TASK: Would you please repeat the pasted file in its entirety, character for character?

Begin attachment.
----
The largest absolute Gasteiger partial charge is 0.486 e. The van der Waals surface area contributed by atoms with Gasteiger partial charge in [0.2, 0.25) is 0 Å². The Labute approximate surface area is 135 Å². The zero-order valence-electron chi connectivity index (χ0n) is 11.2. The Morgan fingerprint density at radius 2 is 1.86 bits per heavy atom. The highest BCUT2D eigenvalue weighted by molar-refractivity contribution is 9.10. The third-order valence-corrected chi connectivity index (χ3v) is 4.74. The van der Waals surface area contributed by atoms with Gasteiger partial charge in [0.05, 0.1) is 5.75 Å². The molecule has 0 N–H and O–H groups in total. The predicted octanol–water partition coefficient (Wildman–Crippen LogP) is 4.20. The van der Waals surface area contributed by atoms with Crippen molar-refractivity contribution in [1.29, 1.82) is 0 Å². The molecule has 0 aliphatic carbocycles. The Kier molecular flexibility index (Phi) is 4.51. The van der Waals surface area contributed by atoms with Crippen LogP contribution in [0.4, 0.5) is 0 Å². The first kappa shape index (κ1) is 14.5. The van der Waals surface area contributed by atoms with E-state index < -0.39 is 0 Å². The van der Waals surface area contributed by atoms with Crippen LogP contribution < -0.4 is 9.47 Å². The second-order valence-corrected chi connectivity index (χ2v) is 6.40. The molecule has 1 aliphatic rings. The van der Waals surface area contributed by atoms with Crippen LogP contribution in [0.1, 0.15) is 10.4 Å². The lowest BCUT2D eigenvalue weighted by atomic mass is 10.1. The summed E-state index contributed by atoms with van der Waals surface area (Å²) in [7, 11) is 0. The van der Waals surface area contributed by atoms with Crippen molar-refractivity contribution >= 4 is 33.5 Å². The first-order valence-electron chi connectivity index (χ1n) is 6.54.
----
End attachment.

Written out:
The largest absolute Gasteiger partial charge is 0.486 e. The van der Waals surface area contributed by atoms with Gasteiger partial charge in [0.2, 0.25) is 0 Å². The Labute approximate surface area is 135 Å². The zero-order valence-electron chi connectivity index (χ0n) is 11.2. The Morgan fingerprint density at radius 2 is 1.86 bits per heavy atom. The highest BCUT2D eigenvalue weighted by molar-refractivity contribution is 9.10. The third-order valence-corrected chi connectivity index (χ3v) is 4.74. The van der Waals surface area contributed by atoms with Gasteiger partial charge in [0.05, 0.1) is 5.75 Å². The molecule has 0 N–H and O–H groups in total. The predicted octanol–water partition coefficient (Wildman–Crippen LogP) is 4.20. The van der Waals surface area contributed by atoms with Crippen molar-refractivity contribution in [1.29, 1.82) is 0 Å². The molecule has 0 aliphatic carbocycles. The Kier molecular flexibility index (Phi) is 4.51. The van der Waals surface area contributed by atoms with Crippen LogP contribution in [0.4, 0.5) is 0 Å². The first kappa shape index (κ1) is 14.5. The van der Waals surface area contributed by atoms with E-state index < -0.39 is 0 Å². The van der Waals surface area contributed by atoms with Crippen LogP contribution < -0.4 is 9.47 Å². The second-order valence-corrected chi connectivity index (χ2v) is 6.40. The molecule has 1 aliphatic rings. The van der Waals surface area contributed by atoms with Crippen LogP contribution in [0.1, 0.15) is 10.4 Å². The lowest BCUT2D eigenvalue weighted by atomic mass is 10.1. The summed E-state index contributed by atoms with van der Waals surface area (Å²) in [7, 11) is 0. The van der Waals surface area contributed by atoms with Crippen molar-refractivity contribution >= 4 is 33.5 Å². The first-order valence-electron chi connectivity index (χ1n) is 6.54.